Question 7.
What is the role of education in human capital formation?
Answer:
Education plays a vital role in human capital formation. Education opens new horizon, provides aspiration, and develop values of life. It contributes towards the growth of society. It enhances the national income, cultural richness and increase the efficiency of governance. Investment in human capital through education yields a return just like investment in physical capital. This, can be seen directly in the form of higher incomes earned because of higher productivity of the more educated or better-trained persons.

Question 8.
What is the role of health in human capital formation?
Answer:
A healthy person has higher productivity than an unhealthy person. The health of a person helps him to realise his potential and the ability to fight illness. An unhealthy person becomes the liability for an organisation which hires him. Health is an indispensable basis for realising one’s own well being. Investment in human capital via health yields greater return in future therefore, improvement in the health status of the population has been the priority of the country.

Question 9.
What part does health play in the individual’s working life.
Answer:
Health plays a vital role in an individual’s working life since no firm would be induced to employ people who might not work efficiently as healthy workers because of ill health and not only that, people who are physically or mentally ill cannot work.

Question 10.
What are the various activities undertaken in the primary sector, secondary sector, and tertiary sector?
Answer:
The various activities undertaken in different sectors are as follows—
(i) Primary sector—It includes agriculture, fishing, poultry farming, and mining.
(ii) Secondary sector— Quarrying and manufacturing is included in the secondary sector.
(iii) Tertiary sector—This sector includes trade, transport, communication, banking, education, health, tourism, services etc.

Question 11.
What is the difference between economic activities and non-economic activities?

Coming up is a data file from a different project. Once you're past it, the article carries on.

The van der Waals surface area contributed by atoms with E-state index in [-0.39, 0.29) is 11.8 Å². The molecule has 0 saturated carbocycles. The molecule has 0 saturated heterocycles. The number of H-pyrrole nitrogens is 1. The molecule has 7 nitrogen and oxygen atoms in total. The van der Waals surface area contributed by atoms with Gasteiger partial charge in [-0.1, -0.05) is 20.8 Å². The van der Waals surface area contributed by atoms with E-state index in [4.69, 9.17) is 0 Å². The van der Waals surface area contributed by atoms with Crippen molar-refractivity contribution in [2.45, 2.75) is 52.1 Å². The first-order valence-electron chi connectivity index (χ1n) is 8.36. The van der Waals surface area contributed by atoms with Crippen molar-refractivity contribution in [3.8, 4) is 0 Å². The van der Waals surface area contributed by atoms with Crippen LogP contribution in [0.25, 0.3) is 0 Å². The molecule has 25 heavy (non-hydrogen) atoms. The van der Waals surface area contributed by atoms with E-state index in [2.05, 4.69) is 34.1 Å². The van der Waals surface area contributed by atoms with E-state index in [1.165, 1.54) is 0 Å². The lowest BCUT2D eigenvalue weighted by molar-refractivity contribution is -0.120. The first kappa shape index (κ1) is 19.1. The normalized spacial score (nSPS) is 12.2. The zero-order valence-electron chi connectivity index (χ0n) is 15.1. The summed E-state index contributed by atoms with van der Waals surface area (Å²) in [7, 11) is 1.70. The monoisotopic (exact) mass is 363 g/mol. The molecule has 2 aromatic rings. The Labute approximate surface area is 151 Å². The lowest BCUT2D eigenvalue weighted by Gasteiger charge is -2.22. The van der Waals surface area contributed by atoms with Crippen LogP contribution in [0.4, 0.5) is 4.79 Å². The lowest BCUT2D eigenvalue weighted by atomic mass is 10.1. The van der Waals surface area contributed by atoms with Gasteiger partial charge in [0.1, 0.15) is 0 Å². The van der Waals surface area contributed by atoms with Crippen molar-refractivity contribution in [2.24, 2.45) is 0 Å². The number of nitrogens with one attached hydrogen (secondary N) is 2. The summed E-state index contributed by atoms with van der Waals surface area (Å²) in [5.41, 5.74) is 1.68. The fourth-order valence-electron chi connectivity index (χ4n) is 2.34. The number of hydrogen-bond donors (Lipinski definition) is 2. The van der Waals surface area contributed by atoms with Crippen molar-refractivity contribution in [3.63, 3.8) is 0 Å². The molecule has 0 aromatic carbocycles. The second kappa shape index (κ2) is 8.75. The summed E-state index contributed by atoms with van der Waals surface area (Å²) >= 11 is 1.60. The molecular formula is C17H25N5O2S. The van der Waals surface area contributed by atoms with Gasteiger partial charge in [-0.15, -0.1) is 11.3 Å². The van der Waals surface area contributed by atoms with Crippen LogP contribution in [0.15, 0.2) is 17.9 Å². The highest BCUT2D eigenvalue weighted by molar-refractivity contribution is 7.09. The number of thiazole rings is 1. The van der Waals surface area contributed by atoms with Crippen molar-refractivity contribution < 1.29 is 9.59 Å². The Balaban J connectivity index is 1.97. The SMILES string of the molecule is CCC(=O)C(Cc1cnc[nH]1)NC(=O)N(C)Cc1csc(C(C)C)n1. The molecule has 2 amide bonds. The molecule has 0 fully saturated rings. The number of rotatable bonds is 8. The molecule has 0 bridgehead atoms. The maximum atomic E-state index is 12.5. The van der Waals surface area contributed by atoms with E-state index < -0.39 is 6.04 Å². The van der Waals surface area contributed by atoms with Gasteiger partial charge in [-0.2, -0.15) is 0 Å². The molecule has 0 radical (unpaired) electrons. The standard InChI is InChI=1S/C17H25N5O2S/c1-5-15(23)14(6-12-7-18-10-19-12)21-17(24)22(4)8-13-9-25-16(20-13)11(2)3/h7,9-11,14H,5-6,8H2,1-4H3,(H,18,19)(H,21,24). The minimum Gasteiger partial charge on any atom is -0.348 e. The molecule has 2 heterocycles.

Answer:
An activity which results in generation of income is called as economic activity, for example workers working in factories, banks etc. On the other hand, an activity which does not give any income is called as non-economic activity, for example, a woman performing domestic cores. Economic activities add to national income whereas noneconomic activities do not add to it.

Question 12.
Why are women employed in low paid work?
Answer:
Education and skill are the major determinants of the earning of any individual in the market. A majority of women have meagre education and low skill formation. Therefore, women are paid low compared to men.

Question 13.
How will you explain the term unemployment?
Answer:
Unemployment is said to exist when people who are willing to work at existing wages cannot find jobs. Unemployment can be of many types. In India two types of unemployment are prominent seasonal and disguised unemployment. Unemployment leads to wastage of resources and is detrimental to the growth of an economy.

Question 14.
What is the difference between disguised unemployment and seasonal unemployment?
Answer:
Disguised unemployment is a situation in which number of people engaged in an activity are more than actually required for it. On the other hand, when some people get work only for me part of the year and remain unemployed for the remaining part due to seasonal nature of work, it is called as seasonal unemployment.

Question 15.
Why is educated unemployment, a peculiar problem of India.
Answer:
In India, in case of urban areas educated unemployment has become a common phenomenon. Many youth with matriculation, graduation, and post graduation degrees are not able to find job. The unemployment of graduate and post-graduate has increased faster than among matriculates. A paradoxical manpower situation is witnessed as surplus of manpower in-certain categories co-exist with shortage of manpower in others. There is unemployment among technically qualified person on one hand, while there is a dearth of technical skills required for economic growth.

Question 16.
In which field do you think India can build the maximum employment opportunity.
Answer:
India can build the maximum employment opportunity in tertiary sector. Now various new services are appearing like biotechnology information technology and so on.

Question 17.
Can you suggest some measures in the education system to mitigate the problem of the educated unemployed?
Answer:
Following are some measures to mitigate the problem of the educated unemployed
(i) to start vocational courses which can provide immediate job.
(ii) government can provide loan at low interest rate to help unemployed youth to start their own business.
(iii) by allowing foreign companies to set up their industries in India. This will help absorb the man-power.
(iv) by changing the education system. Instead of producing army of. unemployed graduates, universities should provide practical education which can help youth in their work fields.

Question 18.
Which capital would you consider the best—land, labour, physical capital and human capital? Why?
Answer:
Among all the factors of production viz. land, labour, physical capital and human capital, the human capital is best. It is because human capital is required to put together land, labour and physical capital to produce an output. Land and physical capital cannot become useful on its own.

These Solutions are part of NCERT Solutions for Class 9 Social Science. Here we have given NCERT Solutions for Class 9 Social Science Economics Chapter 2 People as Resource.